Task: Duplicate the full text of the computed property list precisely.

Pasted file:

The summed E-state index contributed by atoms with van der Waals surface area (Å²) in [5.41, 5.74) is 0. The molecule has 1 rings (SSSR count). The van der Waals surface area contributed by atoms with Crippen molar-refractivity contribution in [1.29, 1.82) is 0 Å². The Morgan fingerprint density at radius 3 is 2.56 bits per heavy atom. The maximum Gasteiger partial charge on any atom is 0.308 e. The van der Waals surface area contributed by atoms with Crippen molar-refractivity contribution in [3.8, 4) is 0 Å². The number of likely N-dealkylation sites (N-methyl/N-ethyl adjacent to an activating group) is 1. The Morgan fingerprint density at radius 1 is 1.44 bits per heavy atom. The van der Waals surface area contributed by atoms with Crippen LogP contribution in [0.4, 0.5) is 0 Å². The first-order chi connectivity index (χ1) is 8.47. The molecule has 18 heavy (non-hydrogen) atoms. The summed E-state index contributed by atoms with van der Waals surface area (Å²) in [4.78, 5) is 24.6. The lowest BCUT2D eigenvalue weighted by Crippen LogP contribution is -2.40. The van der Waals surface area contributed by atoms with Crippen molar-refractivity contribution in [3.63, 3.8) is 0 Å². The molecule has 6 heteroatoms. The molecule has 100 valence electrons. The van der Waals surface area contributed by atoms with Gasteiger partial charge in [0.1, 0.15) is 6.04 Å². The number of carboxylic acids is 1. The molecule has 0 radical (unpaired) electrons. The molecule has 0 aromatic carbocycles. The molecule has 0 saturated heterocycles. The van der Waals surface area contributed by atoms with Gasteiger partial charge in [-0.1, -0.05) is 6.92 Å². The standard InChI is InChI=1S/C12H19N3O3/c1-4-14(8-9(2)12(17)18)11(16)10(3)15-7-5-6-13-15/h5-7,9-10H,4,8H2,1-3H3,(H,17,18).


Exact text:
The summed E-state index contributed by atoms with van der Waals surface area (Å²) in [5.41, 5.74) is 0. The molecule has 1 rings (SSSR count). The van der Waals surface area contributed by atoms with Crippen molar-refractivity contribution in [1.29, 1.82) is 0 Å². The Morgan fingerprint density at radius 3 is 2.56 bits per heavy atom. The maximum Gasteiger partial charge on any atom is 0.308 e. The van der Waals surface area contributed by atoms with Crippen molar-refractivity contribution in [3.8, 4) is 0 Å². The number of likely N-dealkylation sites (N-methyl/N-ethyl adjacent to an activating group) is 1. The Morgan fingerprint density at radius 1 is 1.44 bits per heavy atom. The van der Waals surface area contributed by atoms with Crippen LogP contribution in [0.4, 0.5) is 0 Å². The first-order chi connectivity index (χ1) is 8.47. The molecule has 18 heavy (non-hydrogen) atoms. The summed E-state index contributed by atoms with van der Waals surface area (Å²) in [4.78, 5) is 24.6. The lowest BCUT2D eigenvalue weighted by Crippen LogP contribution is -2.40. The van der Waals surface area contributed by atoms with Crippen molar-refractivity contribution in [3.63, 3.8) is 0 Å². The molecule has 6 heteroatoms. The molecule has 100 valence electrons. The van der Waals surface area contributed by atoms with Gasteiger partial charge in [0.1, 0.15) is 6.04 Å². The number of carboxylic acids is 1. The molecule has 0 radical (unpaired) electrons. The molecule has 0 aromatic carbocycles. The molecule has 0 saturated heterocycles. The van der Waals surface area contributed by atoms with Gasteiger partial charge in [-0.1, -0.05) is 6.92 Å². The standard InChI is InChI=1S/C12H19N3O3/c1-4-14(8-9(2)12(17)18)11(16)10(3)15-7-5-6-13-15/h5-7,9-10H,4,8H2,1-3H3,(H,17,18).